Former top Interior Department officials from both Democratic and Republican administrations say the agency’s beleaguered hydraulic fracturing rule is on solid legal ground.
In a friend-of-the-court brief filed today, the bipartisan group said a federal district court was mistaken when it ruled in June that fracking is beyond the authority of Interior and its Bureau of Land Management.
The group weighed in on an appeal of the decision "to demonstrate that the district court’s decision seriously misapprehends the Department’s historical mission, its statutory authority, and its important responsibilities for the stewardship of federal lands," it wrote.
It is urging the 10th U.S. Circuit Court of Appeals to reverse the lower court’s decision and restore the fracking rule, which was rolled out in March 2015 and tangled in state- and industry-led litigation until June, when the U.S. District Court for the District of Wyoming threw it out (EnergyWire, June 22).
The group includes Lynn Scarlett, deputy secretary for Interior under George W. Bush; David Hayes, deputy secretary under Presidents Clinton and Obama; James Caswell, BLM director under Bush; and Michael Dombeck, BLM acting director under Clinton and special assistant and science adviser under George H.W. Bush.
The group’s bipartisanship is a testament to Interior’s long-standing practice of regulating all aspects of oil and gas development on public lands, it said.
"We have different views on many aspects of federal land management and natural resources policy; indeed, amici may not all agree on the wisdom of any particular approach to regulation of hydraulic fracturing on federal lands or the optimal role for States and tribes in the regulation of hydraulic fracturing on federal lands," the brief says. "But we are unified in our conviction that the Interior Department has — and must have — the authority to promulgate uniform rules to protect federal lands and natural resources from the risks posed by hydraulic fracturing."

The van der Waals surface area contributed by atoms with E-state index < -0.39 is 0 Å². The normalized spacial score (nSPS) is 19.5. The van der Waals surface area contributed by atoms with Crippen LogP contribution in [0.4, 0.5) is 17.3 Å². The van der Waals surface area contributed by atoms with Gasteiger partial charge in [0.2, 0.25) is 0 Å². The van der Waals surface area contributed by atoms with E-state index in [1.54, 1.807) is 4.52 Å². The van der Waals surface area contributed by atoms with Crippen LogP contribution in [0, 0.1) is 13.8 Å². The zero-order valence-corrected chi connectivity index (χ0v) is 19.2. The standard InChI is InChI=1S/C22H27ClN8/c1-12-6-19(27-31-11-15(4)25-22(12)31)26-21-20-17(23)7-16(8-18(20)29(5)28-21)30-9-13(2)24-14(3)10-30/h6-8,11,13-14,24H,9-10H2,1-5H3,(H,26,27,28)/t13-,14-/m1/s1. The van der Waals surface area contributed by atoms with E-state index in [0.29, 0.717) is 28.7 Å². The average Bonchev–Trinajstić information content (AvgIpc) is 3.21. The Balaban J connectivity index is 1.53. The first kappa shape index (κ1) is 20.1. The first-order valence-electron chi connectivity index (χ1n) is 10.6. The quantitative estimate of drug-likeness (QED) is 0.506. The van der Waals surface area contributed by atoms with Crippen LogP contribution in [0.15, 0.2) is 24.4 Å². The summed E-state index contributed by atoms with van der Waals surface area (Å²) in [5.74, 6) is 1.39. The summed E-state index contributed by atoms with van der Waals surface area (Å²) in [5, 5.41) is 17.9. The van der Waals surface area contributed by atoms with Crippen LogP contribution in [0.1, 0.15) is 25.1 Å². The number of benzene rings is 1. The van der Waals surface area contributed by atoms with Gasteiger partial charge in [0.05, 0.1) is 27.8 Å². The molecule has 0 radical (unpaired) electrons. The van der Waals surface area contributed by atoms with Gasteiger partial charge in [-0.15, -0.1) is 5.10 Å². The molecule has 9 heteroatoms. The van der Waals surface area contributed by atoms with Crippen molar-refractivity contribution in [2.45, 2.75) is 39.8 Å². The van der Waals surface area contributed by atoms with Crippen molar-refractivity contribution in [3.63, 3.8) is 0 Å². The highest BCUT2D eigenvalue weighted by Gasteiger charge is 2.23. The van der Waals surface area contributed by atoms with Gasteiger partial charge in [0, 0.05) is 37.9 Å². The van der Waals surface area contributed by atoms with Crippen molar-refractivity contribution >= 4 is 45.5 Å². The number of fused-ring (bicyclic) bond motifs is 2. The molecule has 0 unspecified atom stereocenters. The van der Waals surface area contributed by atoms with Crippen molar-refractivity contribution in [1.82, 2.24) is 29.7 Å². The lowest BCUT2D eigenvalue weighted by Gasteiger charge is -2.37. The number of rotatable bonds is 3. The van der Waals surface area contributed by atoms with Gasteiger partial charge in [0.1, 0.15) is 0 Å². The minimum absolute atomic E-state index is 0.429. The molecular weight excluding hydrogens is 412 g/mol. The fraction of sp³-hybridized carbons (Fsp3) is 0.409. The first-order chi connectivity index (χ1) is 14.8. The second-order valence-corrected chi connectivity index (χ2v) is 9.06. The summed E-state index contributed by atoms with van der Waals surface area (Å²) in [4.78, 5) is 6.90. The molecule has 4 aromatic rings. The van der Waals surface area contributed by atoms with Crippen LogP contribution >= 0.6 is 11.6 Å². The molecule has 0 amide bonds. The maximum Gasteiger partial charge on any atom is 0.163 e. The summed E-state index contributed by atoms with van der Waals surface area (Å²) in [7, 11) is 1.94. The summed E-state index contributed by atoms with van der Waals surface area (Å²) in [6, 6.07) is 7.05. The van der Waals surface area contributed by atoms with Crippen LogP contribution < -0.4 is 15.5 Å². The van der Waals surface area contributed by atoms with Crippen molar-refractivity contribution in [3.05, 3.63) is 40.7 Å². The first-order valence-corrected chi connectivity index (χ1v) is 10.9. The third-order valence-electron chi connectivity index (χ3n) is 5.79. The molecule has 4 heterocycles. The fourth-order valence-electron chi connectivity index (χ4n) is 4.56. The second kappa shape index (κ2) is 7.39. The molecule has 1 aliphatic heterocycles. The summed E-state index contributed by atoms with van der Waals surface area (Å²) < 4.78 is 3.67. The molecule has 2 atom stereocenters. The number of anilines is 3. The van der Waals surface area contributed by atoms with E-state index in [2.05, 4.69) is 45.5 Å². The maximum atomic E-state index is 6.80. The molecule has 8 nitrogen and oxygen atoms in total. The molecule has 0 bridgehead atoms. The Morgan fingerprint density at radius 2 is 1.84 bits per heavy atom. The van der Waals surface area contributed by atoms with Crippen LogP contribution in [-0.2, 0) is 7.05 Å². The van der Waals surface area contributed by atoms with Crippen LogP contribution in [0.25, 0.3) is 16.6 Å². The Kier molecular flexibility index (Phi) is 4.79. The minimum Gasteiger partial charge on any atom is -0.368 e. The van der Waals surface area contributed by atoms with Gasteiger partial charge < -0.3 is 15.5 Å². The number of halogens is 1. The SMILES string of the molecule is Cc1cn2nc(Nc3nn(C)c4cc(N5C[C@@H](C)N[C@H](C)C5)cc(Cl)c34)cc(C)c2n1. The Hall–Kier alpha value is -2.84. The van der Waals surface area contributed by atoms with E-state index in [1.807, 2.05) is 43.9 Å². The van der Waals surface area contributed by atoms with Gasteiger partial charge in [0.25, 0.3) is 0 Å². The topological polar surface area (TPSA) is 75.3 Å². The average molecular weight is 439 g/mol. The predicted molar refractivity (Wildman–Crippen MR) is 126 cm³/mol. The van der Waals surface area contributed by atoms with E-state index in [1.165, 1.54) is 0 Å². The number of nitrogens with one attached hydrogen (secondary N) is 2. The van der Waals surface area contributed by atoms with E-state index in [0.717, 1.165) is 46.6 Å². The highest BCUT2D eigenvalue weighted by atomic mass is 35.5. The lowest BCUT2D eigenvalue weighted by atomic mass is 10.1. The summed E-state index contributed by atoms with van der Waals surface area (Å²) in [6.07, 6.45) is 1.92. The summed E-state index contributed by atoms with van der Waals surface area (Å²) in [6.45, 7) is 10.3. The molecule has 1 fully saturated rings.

The officials are represented by Sean Donahue and Susannah Weaver, attorneys who frequently represent environmental groups before the Supreme Court.
Hayes, who helped craft the fracking rule and left the Obama administration in 2013, said he and many other former officials have been anxious to get their position on the record.
"All of us who have had the responsibility to manage our public lands responsibly and safely understand the scope of that responsibility," he said in an interview. "And the notion that the federal government does not have the authority to regulate, in an across-the-board fashion, fracking activities on public lands is astonishing."
The officials note that regulation of fracking and other activities on public lands is a fundamental exercise of the Constitution’s property clause, which gives Congress authority over how federal property is managed. Congress used the Mineral Leasing Act, Federal Land Policy and Management Act, and other statutes to put Interior in charge of those lands.
Congress’ decision to remove fracking from U.S. EPA’s oversight under the Safe Drinking Water Act has no bearing on Interior’s long-standing authority over oil and gas activities on public lands, the officials said.
Hayes said he’s confident the 10th Circuit will restore the rule.
"I have great confidence in the courts of appeals in the United States, and my only regret is that it’s taken this long to get to the court of appeals," he said.
A lawyer for industry groups opposing the rule did not immediately respond to a request for comment.